I assume the author does not want to rewrite OpenVPN from the scratch. Because "Multithreading", "networking" and "cryptography" immediately raises the head bells when it comes to C. People write this in Rust nowadays, isn't it? ;-)
My first multi-core machine was an Athlon64 X2 with two cores running at 2GHz. Today, my work laptop (ThinkPad L540) has a dual-core CPU (plus 2-way SMT) running at 2.6 GHz (3.2 GHz with TurboBost). But single-core performance has improved notably. Not as much as was common in the 1990s, but still. And for most desktop systems more than two or four cores seem to be pointless, anyway, since they will sit idle most of the time.
 I am not talking about developer workstations, CAD machines or other high-end use cases, but the kind of machine where some office drone runs Outlook, Excel, and a web browser.
Now, I know just enough about cryptography to know I know nearly nothing about it, so maybe someone can put this into context: Wouldn't a multi threaded crypto implementation open up a whole bunch of new potential attacks?
The attacker now has a lot more possible outcomes depending on the number of threads handling that packet. I seems, on the surface, as if more threads add complexity to the attacker.
Debugging multithreaded code is much harder than single threaded, especially because of all the race conditions that can happen: it makes our brains burn hot from all the possible outcomes from identical runs run one after the other. My intuition would lead me to believe that this complexity is also now added to the attacker's side - but perhaps I'm missing something.
Timing attacks are somewhat annoying and noisy to conduct over the Internet, but you can measure the time a process takes with a resolution down to ~15ns. I bet there is all sorts of cross core cache errata that leaks more time than that.
Looking at it, I can imagine redoing it as LuaJIT and using ljsyscall to deal with the system calls on all platforms. Might be even more snappy.
is luajit supported on versions beyond 5.1 ? just wondering...
all i can get from your response is a 'yes' to my earlier affirmation
that luajit is compatible with Lua 5.1 honestly, responding to gp's
comment, i also found lua's embedding in this application quite
imho, for something which might be living for a long time, considering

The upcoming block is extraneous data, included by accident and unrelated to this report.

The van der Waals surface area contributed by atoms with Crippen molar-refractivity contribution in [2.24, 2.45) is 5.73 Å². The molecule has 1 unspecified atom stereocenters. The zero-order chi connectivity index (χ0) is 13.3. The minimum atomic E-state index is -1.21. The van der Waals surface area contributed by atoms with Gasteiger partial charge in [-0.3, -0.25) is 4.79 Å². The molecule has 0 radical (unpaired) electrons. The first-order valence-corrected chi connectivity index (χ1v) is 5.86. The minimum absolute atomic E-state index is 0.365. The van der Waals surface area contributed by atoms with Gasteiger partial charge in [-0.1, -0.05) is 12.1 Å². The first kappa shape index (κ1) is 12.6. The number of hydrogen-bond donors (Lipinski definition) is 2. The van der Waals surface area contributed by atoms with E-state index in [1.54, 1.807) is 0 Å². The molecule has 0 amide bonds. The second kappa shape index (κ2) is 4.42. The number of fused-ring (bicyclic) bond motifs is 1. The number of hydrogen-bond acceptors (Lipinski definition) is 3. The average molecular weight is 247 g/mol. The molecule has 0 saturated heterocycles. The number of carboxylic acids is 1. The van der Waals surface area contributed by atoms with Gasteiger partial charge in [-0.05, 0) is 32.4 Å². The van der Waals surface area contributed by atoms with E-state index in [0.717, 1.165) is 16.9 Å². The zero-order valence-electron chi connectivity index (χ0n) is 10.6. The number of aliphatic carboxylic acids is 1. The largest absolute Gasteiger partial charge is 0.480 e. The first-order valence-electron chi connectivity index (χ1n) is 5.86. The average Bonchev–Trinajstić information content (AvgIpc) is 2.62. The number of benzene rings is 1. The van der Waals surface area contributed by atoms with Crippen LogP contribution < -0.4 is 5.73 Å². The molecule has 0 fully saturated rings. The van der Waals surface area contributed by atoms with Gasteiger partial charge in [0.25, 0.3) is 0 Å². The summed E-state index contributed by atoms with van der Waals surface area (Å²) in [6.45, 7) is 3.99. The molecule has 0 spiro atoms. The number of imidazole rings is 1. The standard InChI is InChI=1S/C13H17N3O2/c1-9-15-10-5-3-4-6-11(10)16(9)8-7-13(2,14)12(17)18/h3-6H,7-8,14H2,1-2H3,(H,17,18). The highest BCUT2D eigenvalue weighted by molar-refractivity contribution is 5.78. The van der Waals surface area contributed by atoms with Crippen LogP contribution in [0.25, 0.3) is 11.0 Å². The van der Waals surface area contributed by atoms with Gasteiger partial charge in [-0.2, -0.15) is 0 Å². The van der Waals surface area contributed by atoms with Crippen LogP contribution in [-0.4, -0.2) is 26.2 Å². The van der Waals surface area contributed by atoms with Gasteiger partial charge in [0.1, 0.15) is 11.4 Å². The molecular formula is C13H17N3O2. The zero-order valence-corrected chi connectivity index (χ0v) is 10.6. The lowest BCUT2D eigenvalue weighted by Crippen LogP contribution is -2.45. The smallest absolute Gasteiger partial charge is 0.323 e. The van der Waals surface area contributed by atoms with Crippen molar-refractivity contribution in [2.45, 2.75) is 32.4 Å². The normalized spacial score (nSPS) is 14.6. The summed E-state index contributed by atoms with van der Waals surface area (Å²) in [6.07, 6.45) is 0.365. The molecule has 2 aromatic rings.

using lua-jit might not be a good idea.
That doesn't mean we should drop everything, throw away our C code and rewrite ot in Rust, but the issue is real.
You make it sound like this is somehow particular to C.
I hold the opinion that when you're using such an open definition of "sound and safe" (e.g. code will never do anything that could reasonably called a "bug" from a user's perspective) it is impossible to write "safe and sound" code in any programming language.
But that is not really a problem with the language, but with the definition of the term "sound and safe".
If you use a more constrained definition of "sound and safe"; one that would actually allow you to write "correct" code in a language, then C code can just be as sound and safe as rust code or Coq. It really just depends on your definitions.
In a way I agree with what I believe the grandparent tried to say; one thing that consistently rubs me about the Rust community is that they oftem seem to be using a very constrained definition of "safe" when advertising that rust is a "safe language", but a very open definition of safe when proclaiming that more or less every other systems language is "unsafe". That may be true using their definition of safe, but is a bit of dirty PR trick.
well, to me at least, it seems a bit premature to compare the two languages at this juncture. rust is quite nascent, and doesn't have enough data points (imho) to make an objective comparison.
perhaps, when we have large code-bases available in rust doing safety+security critical applications (which might then be worthy targets) it might make more sense.
Click the little play button under the respective headings:
Danish: "fri uttal på danska [da]"
Swedish: "fri uttal på svenska [sv]"
Norwegian Bokmål: "fri uttal på bokmål [no]"
Anyway I don't know, it is definitely not the English r however.
But instead of painting positions and stuffing things in mouths, one can also exchange information about this by just using text. That's what I did in my comment. So, no joke whatsoever. Just a specific question about how to pronounce a specific sound exactly.
Also these days I switched to IPsec. I just get way better performance than with OpenVPN (I am talking about 600 Mbit/s vs 350Mbit/s). But it is quite a beast and you need to have some basic cryptographic knowledge for IPsec.
EDIT: Seems like my first question is only relevant if we are talking about powerful CPUs on both sides. If multicore on client <= single core on server, then this client makes sense.
This is probably the reason its not included by default in a lot of OSs whereas macOS, iOS, and I think Windows all have built in support for IPSEC. Yeah you can download an app, but there is no really good (free or paid) app for mac and the official iOS client sucks.
Multi threaded means payload that has already been through a crypto operation wouldn't need to block further crypto ops or wait for other crypto ops to be processed further (just one obvious example of a performance advantage). Also - plenty of people don't even use AES,even for those that do AES-NI offloads the actual AES operation,not things like CBC,GCM and CTR.